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 Post subject: Re: Time Sleuth Lag Tester
PostPosted: Thu Sep 10, 2020 12:23 am 



Joined: 18 May 2015
Posts: 11
TrantaLocked_ wrote:
Eatnumber1, I think I might be on to something too, with very similar results to your's although my Sharp TV does use PWM and the frequency is probably 120Hz or 240Hz based on reviews of similar TV models (1)(2). In my case the starting value isn't 100% stable like your's, but rather gravitates down at about .01ms / s until hitting a value near 22ms and staying there. I do think it's possible that it's due to refresh rate sync and not PWM in both our cases, with your 120Hz TV naturally having a 8ms range while my 60Hz TV having a 16ms range. I think that it's possible due to what the sync state is when the Time Sleuth pairs with the TV. At time of pairing, if the TS sends the output just after or just before the TV's most recent frame finished drawing (plus base input lag), or somewhere in between, that determines what the remaining time the TS output needs to wait for the current frame to finish drawing for the rest of the session, until power cycle for either TS or the TV. The minimum lag of my Sharp TV is 22ms, so to see a 38ms starting lag value, the first TS output would need to be sent just after ~10ms into the TV's second to last frame drawing before paring, and just before ~10ms for a 22ms starting value.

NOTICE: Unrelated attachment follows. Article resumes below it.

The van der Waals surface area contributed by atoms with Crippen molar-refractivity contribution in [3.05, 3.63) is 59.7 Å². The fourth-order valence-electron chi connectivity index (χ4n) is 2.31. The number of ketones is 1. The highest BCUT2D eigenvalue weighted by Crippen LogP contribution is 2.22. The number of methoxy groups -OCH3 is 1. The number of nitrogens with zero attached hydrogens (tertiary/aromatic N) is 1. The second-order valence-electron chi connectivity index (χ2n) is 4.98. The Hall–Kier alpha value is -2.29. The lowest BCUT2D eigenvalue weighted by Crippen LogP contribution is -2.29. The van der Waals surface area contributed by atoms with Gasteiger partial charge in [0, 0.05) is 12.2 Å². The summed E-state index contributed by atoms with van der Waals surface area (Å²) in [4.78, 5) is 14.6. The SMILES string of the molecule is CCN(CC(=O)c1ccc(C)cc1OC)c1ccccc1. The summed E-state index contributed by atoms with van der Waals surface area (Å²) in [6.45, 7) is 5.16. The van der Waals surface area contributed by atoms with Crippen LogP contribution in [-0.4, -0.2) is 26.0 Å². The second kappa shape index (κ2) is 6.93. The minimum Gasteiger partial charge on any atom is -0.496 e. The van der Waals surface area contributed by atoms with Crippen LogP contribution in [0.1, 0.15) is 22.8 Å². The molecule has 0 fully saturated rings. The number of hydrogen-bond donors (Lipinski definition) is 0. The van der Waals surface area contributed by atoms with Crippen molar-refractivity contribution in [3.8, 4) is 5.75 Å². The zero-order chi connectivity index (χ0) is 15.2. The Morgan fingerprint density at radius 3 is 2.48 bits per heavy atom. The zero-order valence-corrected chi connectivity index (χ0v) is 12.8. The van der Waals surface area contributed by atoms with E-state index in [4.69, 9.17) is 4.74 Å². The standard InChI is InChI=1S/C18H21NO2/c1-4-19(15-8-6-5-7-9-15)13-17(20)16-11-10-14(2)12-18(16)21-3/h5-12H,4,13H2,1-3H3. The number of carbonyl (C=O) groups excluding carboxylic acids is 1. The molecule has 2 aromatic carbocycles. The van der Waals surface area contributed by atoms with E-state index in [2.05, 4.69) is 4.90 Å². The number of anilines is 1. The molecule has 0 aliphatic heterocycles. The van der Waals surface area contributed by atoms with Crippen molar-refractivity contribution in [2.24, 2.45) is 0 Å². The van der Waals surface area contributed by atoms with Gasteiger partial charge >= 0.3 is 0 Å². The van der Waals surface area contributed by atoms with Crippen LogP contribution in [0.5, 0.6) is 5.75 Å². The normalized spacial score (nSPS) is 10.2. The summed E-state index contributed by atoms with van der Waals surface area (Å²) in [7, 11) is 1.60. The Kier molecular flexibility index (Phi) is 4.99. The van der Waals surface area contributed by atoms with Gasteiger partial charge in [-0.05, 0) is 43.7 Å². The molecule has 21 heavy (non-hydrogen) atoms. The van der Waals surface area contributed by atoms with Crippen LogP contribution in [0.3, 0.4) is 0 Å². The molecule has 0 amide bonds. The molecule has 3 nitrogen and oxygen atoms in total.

I've been power cycling the Time Sleuth and the TV in different combinations and have noticed what the starting values tend to be. The range of starting values for 720p is 22ms-38ms, and I believe the starting value is random (as it naturally should be, but certain conditions can lead to a higher likelihood of a particular starting value). In my case, the difference between 720p and 1080p is that for 1080p I see the full cycle play out within 10 seconds, but the other resolutions give me a more stable (but still changing) starting number. Maybe just the TV's PWM being different depending on input resolution. Could chriz2600 help here?


I've been having this same exact problem with my new monitor (1440p 240hz but set at 60hz). Every time I switch inputs or power cycle the Time Sleuth, I get very different results varying from 9ms to 25ms. Sometimes it also does that thing where it slowly trickles down to from 25ms to 9ms over a period of time and then jump right back up to 25ms. When I do powercycle/change inputs/change resolution, the average lag remains somewhat constant (outside of that slow trickle down) but the number is always different. I just sold my Leo Bodnar lag tester so I don't have another tester to compare it with so I've been going crazy if it's my new monitor is going nuts or my lag tester is going nuts.

This is the first monitor I've ever owned that does have a higher refresh rate than 60hz. The Time Sleuth never had any of these issues on the other 60hz monitors I've tested


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 Post subject: Re: Time Sleuth Lag Tester
PostPosted: Thu Sep 10, 2020 2:37 am 



Joined: 20 Oct 2016
Posts: 37
Zerp wrote:
TrantaLocked_ wrote: